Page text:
Learning comes in many forms. Sometimes it’s at jobsite training, and sometimes it’s during hours-long car rides with colleagues. I experienced one such career-changing leap in knowledge — and life — while working on a small but important project: an expansion of Reba’s Ranch House, named after its principal benefactor, country western music megastar, Reba McEntire.
But before I begin, a little history lesson. The non-profit Texoma Health Foundation (THF) owns and operates Reba’s Ranch House, a home-away-from-home for families whose loved ones are being treated at health care facilities in the four county region served by THF. One of these facilities is Texoma Medical Center, located in the North Texas town of Denison near the Oklahoma border, has a long history with HKS. The most recent venture was the design and construction of a 369,000 square-foot, eight-story replacement hospital that opened in 2009.
For relatives of patients at area hospitals in the Texoma region, instead of sleeping in a hospital waiting room, Reba’s Ranch House offers them a comfortable and affordable home away from home. It not only provides families a place to rest, but a caring community, nutritious meals, sensitive staff and connections to spiritual support as well.
In 1987, Reba McEntire performed her first benefit concert in Denison, launching a fundraising campaign to build Reba’s Ranch House. The original Reba’s Ranch House opened in 1992. Reba’s annual Memorial Day benefit concerts, golf tournaments and fundraising events became a thing of legend in the region.
Due to growing demand, THF built a new, larger Reba’s Ranch House designed by HKS in 2010 before we had a formal pro bono program. Incorporating warm and natural earth hues accented with Austin stone and ranch-styled wood trusses and dormer windows, the house provides 12 private guest rooms with shared dining, living and play space and a peaceful, landscaped garden courtyard.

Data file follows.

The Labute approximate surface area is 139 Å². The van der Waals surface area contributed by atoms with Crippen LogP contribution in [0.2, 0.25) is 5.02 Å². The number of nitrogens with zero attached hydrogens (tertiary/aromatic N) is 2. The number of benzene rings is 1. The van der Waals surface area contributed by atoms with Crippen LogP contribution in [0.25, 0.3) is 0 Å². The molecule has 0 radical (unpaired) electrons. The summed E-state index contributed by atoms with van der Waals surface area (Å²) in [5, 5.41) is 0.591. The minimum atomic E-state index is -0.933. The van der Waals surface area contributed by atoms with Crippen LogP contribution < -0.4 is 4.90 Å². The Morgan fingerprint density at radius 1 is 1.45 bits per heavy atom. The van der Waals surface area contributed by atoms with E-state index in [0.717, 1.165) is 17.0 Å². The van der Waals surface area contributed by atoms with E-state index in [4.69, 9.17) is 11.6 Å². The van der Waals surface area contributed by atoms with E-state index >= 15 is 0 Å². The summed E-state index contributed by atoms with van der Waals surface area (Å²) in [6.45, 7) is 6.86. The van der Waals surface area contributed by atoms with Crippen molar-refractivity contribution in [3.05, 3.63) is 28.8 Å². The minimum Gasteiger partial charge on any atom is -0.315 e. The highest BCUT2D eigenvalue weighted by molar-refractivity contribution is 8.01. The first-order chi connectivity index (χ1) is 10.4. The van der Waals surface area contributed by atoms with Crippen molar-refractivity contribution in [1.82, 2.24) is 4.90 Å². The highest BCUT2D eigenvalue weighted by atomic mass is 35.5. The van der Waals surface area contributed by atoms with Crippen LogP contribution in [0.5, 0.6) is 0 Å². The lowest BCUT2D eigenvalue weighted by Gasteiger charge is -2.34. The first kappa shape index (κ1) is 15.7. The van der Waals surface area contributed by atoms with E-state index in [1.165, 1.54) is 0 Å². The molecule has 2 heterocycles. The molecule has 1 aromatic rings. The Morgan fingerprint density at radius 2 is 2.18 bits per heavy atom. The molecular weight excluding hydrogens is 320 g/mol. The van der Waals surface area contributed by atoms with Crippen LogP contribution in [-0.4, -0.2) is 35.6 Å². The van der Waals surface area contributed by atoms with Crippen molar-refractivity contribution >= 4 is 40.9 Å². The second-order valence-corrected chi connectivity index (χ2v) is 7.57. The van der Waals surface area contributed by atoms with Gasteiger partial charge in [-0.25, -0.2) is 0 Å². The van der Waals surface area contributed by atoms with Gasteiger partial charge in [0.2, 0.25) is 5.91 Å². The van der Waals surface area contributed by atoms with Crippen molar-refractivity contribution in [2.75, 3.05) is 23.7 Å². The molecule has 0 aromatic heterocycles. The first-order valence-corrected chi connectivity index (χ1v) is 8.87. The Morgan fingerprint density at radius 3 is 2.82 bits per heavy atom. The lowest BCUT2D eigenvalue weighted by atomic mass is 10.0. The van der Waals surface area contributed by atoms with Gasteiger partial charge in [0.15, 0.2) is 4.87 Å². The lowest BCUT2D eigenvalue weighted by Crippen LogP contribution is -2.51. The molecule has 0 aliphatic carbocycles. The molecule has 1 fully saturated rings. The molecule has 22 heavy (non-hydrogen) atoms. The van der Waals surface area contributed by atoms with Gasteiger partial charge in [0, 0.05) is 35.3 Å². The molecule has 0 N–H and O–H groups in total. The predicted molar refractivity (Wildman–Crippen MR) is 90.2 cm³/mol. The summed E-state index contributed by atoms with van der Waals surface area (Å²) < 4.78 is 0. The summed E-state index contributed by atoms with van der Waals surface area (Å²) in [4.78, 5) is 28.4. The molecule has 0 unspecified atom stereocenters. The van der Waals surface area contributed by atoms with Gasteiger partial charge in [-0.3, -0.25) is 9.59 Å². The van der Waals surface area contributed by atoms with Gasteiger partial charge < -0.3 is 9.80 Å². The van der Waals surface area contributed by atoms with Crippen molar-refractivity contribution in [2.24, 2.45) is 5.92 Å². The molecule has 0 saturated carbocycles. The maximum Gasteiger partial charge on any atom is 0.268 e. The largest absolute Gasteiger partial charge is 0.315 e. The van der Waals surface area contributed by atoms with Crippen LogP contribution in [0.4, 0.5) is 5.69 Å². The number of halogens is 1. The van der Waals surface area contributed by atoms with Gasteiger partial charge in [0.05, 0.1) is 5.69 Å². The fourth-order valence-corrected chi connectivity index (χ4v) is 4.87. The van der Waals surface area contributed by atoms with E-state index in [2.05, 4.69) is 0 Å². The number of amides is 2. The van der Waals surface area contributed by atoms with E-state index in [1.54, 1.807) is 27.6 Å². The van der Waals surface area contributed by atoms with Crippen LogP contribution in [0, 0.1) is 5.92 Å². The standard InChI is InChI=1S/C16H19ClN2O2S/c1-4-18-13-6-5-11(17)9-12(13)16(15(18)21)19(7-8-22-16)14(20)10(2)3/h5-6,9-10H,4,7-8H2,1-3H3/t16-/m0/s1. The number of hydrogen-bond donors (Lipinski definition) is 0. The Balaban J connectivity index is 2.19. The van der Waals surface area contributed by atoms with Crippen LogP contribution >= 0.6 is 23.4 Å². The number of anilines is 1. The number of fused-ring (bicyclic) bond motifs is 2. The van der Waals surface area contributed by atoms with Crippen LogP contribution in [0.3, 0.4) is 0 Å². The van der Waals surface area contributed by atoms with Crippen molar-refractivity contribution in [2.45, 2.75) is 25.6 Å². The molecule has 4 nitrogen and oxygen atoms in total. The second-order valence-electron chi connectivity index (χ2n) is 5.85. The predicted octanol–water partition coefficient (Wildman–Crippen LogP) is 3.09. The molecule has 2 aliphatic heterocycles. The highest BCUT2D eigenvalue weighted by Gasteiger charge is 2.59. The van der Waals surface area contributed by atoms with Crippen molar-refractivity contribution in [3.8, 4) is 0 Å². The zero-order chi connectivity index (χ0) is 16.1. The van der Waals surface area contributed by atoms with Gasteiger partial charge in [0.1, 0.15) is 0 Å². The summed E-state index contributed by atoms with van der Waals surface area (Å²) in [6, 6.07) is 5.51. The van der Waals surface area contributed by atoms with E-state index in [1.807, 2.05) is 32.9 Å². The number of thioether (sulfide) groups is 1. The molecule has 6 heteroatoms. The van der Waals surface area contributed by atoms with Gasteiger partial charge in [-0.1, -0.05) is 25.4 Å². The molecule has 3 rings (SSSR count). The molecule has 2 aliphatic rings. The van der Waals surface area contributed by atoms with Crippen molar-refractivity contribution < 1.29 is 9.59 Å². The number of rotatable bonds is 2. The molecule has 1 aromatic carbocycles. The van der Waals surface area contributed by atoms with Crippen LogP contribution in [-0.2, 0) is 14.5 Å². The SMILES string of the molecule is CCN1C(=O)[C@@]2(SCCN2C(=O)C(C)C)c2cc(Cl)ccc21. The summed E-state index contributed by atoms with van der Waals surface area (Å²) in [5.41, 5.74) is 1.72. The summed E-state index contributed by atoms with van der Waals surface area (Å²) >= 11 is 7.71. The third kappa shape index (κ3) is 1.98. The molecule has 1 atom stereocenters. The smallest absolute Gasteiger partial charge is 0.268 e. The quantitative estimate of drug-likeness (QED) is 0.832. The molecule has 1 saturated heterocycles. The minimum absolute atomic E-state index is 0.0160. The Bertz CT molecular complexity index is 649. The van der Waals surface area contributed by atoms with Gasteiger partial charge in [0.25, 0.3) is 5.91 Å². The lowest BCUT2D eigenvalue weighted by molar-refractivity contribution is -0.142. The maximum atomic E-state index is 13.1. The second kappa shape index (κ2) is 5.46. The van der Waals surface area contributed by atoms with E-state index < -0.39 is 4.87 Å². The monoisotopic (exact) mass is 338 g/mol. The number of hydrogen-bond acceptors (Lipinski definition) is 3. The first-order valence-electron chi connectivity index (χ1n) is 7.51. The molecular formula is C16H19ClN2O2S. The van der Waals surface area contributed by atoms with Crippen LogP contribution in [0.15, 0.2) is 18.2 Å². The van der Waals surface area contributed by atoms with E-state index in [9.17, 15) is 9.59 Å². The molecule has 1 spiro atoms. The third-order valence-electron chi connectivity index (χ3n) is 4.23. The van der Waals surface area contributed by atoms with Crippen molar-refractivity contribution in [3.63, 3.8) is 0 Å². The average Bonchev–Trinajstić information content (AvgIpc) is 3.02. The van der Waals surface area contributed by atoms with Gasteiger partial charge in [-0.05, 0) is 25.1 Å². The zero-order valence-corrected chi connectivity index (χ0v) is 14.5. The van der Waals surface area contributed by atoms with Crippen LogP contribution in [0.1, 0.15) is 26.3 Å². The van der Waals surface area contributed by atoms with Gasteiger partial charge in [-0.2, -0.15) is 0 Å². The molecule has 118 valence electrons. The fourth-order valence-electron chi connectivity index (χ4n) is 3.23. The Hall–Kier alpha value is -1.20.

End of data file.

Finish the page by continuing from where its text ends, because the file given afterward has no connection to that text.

In the spring of 2018, THF needed more space and an efficient office and conference room layout. Noel Barrick and Doug Compton, retired HKS principals who were the original project manager and designer of Reba’s Ranch House in 2010, enlisted support from Citizen HKS, the firm’s public interest design initiative, to provide design services and resources for the renovation.
And thus, my story begins.
If you are new to Citizen HKS projects, as I once was, you quickly realize that public interest design projects begin with a different focus. There is no profit to the firm, all services are donated, and the idea of being a true advocate for the client is pushed to the forefront. The client’s passion becomes your passion, which isn’t a new concept — especially in health care where I’ve spent years designing buildings for devoted institutions who put their patients first. Yet there is something refreshing about being able to offer your skills and talent purely for the health, safety and welfare of others without expectation of reward or compensation.
So, when given the opportunity to work on this Citizen HKS project, I approached it with excitement and a little hesitation. While the scale of the project was fairly small, the staffing was also small: I was the lone HKS employee working with two retired principals to take this project from schematic design through construction. But that shouldn’t be a deterrent to anyone else considering public interest design work, and here’s why.